Sleep is vital to allow the body to repair and regenerate it cells, including hair cells.
Stress is one of the biggest causes of hair damage and greying. It causes systemic inflammation and rapid ageing in your whole body, including your hair. In fact, there have been a few cases of extreme stress causing baldness overnight. When your body is stressed, it's in survival mode which means oxygen is diverted towards vital functions and away from hair growth which is a non-vital function. Make it a priority to manage your stress.
Hormones are often a major cause of hair loss or poor hair growth and unfortunately, there can be many causes of hormone imbalance. This is also the reason for hair loss after pregnancy.
Exposure to Heavy Metals & Chemicals
Poor hair growth, as well as hair loss, can be caused by toxic metals. Lead, cadmium, mercury, iron, and copper are the most common causes of hair loss. Chemical additives in shampoo, conditioners and other hair products have also been known to wreak havoc on the body and express themselves as a host of different symptoms.
These are just some of the things that have been linked to unhealthy hair, there are many more, however, this is just a snapshot to get you thinking of what could possibly be the root cause for you or someone you know.
WHAT SHOULD I DO TO GET LONG, LUSCIOUS, HEALTHY HAIR?
I'm sorry to say there are no instant solutions, magic pills or potions you can take to magically get thick, shiny, luscious locks (that I know of) however I do believe that lifeless hair comes from the inside out. These are some of my tips and suggestions you can try to get beautiful hair naturally.
The first thing to do;
Eliminate Gluten & Wheat 100%
Aside from causing autoimmune hair loss, gluten can cause malnutrition leading to nutritional forms of alopecia. One of the main side effects of gluten is damage to the intestinal lining (leaky gut). This damage can lead to malabsorption of vitamins and minerals. The loss of nutrients long term can contribute to many problems, one of which is hair loss. For example, gluten intolerance and sensitivity can create nutritional deficiencies in protein, iron, vitamin C, calcium, selenium, B-vitamins, and many others necessary to maintain proper and healthy hair growth. If you need help removing gluten from your diet, please get in touch.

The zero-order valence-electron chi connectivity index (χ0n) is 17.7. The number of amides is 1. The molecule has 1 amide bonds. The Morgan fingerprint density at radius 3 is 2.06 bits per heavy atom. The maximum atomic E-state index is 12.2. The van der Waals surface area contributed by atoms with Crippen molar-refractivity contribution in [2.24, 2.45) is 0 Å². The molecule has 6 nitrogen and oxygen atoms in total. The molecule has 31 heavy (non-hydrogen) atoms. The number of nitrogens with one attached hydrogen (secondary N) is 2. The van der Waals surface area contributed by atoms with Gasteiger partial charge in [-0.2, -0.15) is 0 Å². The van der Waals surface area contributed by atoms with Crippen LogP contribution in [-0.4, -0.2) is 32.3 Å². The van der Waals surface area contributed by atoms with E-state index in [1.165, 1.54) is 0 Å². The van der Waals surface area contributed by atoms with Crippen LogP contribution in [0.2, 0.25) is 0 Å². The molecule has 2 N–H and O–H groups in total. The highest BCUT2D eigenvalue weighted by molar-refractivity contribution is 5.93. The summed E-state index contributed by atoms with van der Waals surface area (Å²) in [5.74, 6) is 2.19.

2. Eliminate Chemicals
While people are more and more aware about what is in their food - whether it's sugar, preservatives or GM-free or organic – often we don't spare a second thought to what is in our skin care or personal care products. According to research, women expose themselves to over 200 chemicals a day through personal care and skin care products and makeup. Scary thought, when you start to investigate what those ingredients are. We put on creams and lotions and gels and sprays into our hair thinking we are doing our best to keep our skin and hair healthy, yet often we are completely unaware of the product's ingredients or the effect they have on our health.
Our scalp absorbs chemicals in our hair products, increasing our body's toxic load. This means more work for our liver and puts stress on our often already overworked adrenals and detoxing organs. Chemical additives have been known to wreak havoc on the body and express themselves as a host of different symptoms. Here is just a small snippet of what damage these chemicals can do;
Sodium Lauryl Sulfate
Sodium lauryl sulfate (SLS) is a harsh chemical detergent and surfactant used in many commercial shampoos Its purpose is to strip away dirt, oil, and other impurities, while also creating that rich lather we’re all used to getting from typical shampoos. But, it’s important to know that SLS is far from being a gentle cleanser. In fact, it’s also found in paint remover, household cleaning products and dishwasher detergents. SLS can strip away your naturally occurring hair oils, you need these as they help to moisturise your hair naturally. If they get stripped away too much, it can lead to hair breakage, dryness, brittleness and even hair loss.